When starting out for a PhD, we all think (or at least wish) that we are going to make a paradigm shifting discovery. Unfortunately, this is usually not the case, but it has been known to happen.
In 1925, Cecilia Payne obtained a PhD with her thesis entitled “Stellar Atmospheres: A contribution to the observational study of high temperature in the reversing layers of stars.”
Prior to this work it had been generally accepted that stars were just bigger, hotter versions of earth, made of all the same stuff. By looking at the spectra of light coming from the sun, Cecilia Payne discovered that they are actually made of hydrogen and helium, and that hydrogen is in fact one million times more abundant than on earth, which drastically changed our view of the Universe and it’s formation.
Despite her thesis being described as “undoubtedly the most brilliant PhD thesis ever written in astronomy,” she doubted the legitimacy of her discovery because it went against the general beliefs of the time, describing her own findings as “spurious” – impostor syndrome gets to us all!
At the time of submitting her PhD thesis, Harvard University did not award doctorates to women – so instead, she became the first person to be awarded a doctorate from Radcliffe College of Harvard University. This is very reminiscent of her experience as an undergraduate at Cambridge University, who also did not award degrees to women, so despite doing all of the work required she was never awarded her degree in physics and chemistry.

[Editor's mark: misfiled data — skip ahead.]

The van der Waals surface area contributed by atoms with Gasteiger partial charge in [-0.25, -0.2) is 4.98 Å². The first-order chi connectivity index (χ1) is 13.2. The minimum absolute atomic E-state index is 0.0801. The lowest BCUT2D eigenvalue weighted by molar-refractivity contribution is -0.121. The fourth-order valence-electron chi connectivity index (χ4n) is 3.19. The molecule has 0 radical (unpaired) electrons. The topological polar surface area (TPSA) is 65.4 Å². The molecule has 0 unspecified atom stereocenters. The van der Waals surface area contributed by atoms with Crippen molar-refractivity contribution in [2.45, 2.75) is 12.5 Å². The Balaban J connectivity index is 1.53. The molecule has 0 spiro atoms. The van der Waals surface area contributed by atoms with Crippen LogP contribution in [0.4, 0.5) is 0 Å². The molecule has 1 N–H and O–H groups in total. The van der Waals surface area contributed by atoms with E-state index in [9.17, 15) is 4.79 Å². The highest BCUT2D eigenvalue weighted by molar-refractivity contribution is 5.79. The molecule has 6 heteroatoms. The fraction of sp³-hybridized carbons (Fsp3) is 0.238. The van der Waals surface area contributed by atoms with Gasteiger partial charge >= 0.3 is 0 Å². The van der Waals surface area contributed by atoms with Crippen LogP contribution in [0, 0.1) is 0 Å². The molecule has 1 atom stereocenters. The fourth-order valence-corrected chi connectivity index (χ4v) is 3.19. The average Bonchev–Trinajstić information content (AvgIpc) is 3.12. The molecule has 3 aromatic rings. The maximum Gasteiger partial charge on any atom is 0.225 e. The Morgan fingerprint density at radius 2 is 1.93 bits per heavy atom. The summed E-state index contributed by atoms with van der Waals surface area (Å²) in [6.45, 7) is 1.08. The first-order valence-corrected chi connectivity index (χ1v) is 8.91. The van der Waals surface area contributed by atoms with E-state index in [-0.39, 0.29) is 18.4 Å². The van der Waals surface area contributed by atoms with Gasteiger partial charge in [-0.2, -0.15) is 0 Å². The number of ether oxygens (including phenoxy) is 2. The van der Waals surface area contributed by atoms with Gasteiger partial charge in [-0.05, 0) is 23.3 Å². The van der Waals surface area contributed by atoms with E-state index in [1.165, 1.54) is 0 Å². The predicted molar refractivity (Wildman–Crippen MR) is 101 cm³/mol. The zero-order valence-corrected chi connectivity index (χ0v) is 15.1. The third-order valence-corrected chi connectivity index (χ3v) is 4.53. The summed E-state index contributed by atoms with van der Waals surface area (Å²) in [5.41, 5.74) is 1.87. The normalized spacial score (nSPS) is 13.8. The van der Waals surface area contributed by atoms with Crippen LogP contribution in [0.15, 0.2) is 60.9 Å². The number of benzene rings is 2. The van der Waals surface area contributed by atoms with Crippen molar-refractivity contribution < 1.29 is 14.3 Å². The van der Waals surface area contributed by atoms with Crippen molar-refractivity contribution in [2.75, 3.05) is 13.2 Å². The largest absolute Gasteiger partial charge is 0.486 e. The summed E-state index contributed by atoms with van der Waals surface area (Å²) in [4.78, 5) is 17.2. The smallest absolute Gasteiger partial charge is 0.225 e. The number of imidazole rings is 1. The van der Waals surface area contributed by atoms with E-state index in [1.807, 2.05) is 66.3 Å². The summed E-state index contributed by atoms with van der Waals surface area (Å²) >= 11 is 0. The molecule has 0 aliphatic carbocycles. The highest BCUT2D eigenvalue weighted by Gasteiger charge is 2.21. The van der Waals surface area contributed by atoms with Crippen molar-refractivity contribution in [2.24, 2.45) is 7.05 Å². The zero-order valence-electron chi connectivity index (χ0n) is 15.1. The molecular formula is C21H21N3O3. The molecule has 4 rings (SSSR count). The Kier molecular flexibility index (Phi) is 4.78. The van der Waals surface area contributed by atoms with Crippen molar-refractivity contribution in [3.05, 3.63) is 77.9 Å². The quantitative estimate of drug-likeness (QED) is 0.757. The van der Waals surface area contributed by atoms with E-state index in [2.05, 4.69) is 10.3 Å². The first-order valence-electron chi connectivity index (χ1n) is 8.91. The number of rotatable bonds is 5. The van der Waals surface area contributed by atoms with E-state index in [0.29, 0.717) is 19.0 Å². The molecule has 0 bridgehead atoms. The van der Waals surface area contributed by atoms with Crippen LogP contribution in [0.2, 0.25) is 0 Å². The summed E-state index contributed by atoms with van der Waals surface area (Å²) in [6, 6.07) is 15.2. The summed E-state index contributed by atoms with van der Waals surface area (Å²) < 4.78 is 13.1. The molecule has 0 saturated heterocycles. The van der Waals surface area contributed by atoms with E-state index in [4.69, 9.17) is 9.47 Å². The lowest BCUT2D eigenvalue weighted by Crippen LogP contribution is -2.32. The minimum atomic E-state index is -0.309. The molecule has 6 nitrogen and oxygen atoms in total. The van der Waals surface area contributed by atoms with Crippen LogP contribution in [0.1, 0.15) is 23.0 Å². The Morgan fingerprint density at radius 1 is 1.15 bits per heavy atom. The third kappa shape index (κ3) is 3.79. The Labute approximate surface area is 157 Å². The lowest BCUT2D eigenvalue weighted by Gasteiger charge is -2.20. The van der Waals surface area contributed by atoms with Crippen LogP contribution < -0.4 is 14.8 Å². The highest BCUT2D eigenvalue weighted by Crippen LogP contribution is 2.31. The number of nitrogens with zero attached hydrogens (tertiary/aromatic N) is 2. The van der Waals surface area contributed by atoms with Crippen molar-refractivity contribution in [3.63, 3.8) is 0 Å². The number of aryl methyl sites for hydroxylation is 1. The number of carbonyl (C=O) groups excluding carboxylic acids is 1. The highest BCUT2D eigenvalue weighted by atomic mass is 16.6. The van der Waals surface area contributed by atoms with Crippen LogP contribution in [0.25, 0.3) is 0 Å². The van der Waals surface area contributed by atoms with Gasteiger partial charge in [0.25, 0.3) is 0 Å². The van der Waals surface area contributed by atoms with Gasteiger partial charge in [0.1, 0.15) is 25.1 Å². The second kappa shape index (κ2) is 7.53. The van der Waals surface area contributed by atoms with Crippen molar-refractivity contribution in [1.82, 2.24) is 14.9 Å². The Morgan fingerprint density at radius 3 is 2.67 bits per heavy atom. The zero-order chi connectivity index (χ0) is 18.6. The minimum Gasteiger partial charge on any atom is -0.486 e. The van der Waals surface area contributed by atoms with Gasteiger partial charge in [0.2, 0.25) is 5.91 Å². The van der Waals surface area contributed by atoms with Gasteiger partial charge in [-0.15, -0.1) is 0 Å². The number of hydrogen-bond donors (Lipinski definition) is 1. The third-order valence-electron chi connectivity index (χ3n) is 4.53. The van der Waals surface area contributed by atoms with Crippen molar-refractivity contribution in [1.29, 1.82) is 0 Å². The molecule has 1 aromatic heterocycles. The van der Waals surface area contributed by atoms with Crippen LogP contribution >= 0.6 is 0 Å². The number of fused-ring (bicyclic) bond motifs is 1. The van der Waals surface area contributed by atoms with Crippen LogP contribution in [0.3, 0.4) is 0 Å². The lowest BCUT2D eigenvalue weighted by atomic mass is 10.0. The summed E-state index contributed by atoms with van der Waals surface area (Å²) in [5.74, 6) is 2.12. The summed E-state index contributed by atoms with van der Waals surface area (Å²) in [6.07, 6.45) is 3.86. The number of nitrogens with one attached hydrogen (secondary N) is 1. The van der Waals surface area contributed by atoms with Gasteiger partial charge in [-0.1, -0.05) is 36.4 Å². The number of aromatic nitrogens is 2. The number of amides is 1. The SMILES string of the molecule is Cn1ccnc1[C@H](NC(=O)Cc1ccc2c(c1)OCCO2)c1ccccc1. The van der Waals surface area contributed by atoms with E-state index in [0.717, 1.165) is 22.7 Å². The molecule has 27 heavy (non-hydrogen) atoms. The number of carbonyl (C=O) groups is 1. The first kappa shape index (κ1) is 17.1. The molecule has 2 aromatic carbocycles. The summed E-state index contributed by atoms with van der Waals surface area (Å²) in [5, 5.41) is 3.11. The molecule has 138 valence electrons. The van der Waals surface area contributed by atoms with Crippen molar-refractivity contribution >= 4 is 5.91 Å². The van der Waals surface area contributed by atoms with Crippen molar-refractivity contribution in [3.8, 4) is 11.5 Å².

Later, Otto Struve, the person who spoke so highly of her thesis, came to the same conclusion as Payne-Gaposchkin through his own investigations, and while he did acknowledge her in the publications of his findings, he is usually the one credited with this amazing discovery.
We’re lucky today that issues like this are far less prevalent – however, all is still not equal in the scientific world, with recent estimates giving approximately 258 years until gender equality is reached for physics in particular.
My hope is that by shining a light on these excellent role models, I will be able to start conversations about gender equality in the sciences, how we’ve grown and where we still need to improve, as well hopefully inspiring the next generation of scientists to get out there and discover!
Image credit: Acc. 90-105 - Science Service, Records, 1920s-1970s, Smithsonian Institution Archivess